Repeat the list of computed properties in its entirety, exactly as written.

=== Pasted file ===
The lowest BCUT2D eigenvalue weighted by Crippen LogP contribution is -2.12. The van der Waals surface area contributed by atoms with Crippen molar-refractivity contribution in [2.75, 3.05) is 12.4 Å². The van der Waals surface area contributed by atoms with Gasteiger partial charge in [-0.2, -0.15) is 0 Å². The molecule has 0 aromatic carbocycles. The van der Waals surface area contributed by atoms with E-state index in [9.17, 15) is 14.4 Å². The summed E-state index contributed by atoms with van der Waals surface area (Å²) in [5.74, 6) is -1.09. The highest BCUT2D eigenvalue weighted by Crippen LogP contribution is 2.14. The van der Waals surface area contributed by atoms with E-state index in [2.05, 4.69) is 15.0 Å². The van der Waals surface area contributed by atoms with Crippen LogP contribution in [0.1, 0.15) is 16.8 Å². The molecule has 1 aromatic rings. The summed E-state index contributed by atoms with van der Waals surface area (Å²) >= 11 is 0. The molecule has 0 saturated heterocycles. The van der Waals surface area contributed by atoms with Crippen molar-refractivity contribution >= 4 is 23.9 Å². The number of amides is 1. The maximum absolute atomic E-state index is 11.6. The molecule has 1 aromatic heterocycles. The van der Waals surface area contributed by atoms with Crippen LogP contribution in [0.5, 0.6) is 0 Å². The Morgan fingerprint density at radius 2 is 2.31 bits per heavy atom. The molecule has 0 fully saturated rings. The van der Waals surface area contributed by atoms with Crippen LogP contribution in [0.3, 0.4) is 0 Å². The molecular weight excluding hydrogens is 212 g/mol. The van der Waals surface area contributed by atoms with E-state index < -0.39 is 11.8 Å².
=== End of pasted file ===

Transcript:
The lowest BCUT2D eigenvalue weighted by Crippen LogP contribution is -2.12. The van der Waals surface area contributed by atoms with Crippen molar-refractivity contribution in [2.75, 3.05) is 12.4 Å². The van der Waals surface area contributed by atoms with Gasteiger partial charge in [-0.2, -0.15) is 0 Å². The molecule has 0 aromatic carbocycles. The van der Waals surface area contributed by atoms with E-state index in [9.17, 15) is 14.4 Å². The summed E-state index contributed by atoms with van der Waals surface area (Å²) in [5.74, 6) is -1.09. The highest BCUT2D eigenvalue weighted by Crippen LogP contribution is 2.14. The van der Waals surface area contributed by atoms with E-state index in [2.05, 4.69) is 15.0 Å². The van der Waals surface area contributed by atoms with Crippen LogP contribution in [0.1, 0.15) is 16.8 Å². The molecule has 1 aromatic rings. The summed E-state index contributed by atoms with van der Waals surface area (Å²) >= 11 is 0. The molecule has 0 saturated heterocycles. The van der Waals surface area contributed by atoms with Crippen molar-refractivity contribution >= 4 is 23.9 Å². The number of amides is 1. The maximum absolute atomic E-state index is 11.6. The molecule has 1 aromatic heterocycles. The van der Waals surface area contributed by atoms with Crippen LogP contribution in [0.5, 0.6) is 0 Å². The Morgan fingerprint density at radius 2 is 2.31 bits per heavy atom. The molecule has 0 fully saturated rings. The van der Waals surface area contributed by atoms with Crippen LogP contribution in [0.3, 0.4) is 0 Å². The molecular weight excluding hydrogens is 212 g/mol. The van der Waals surface area contributed by atoms with E-state index < -0.39 is 11.8 Å².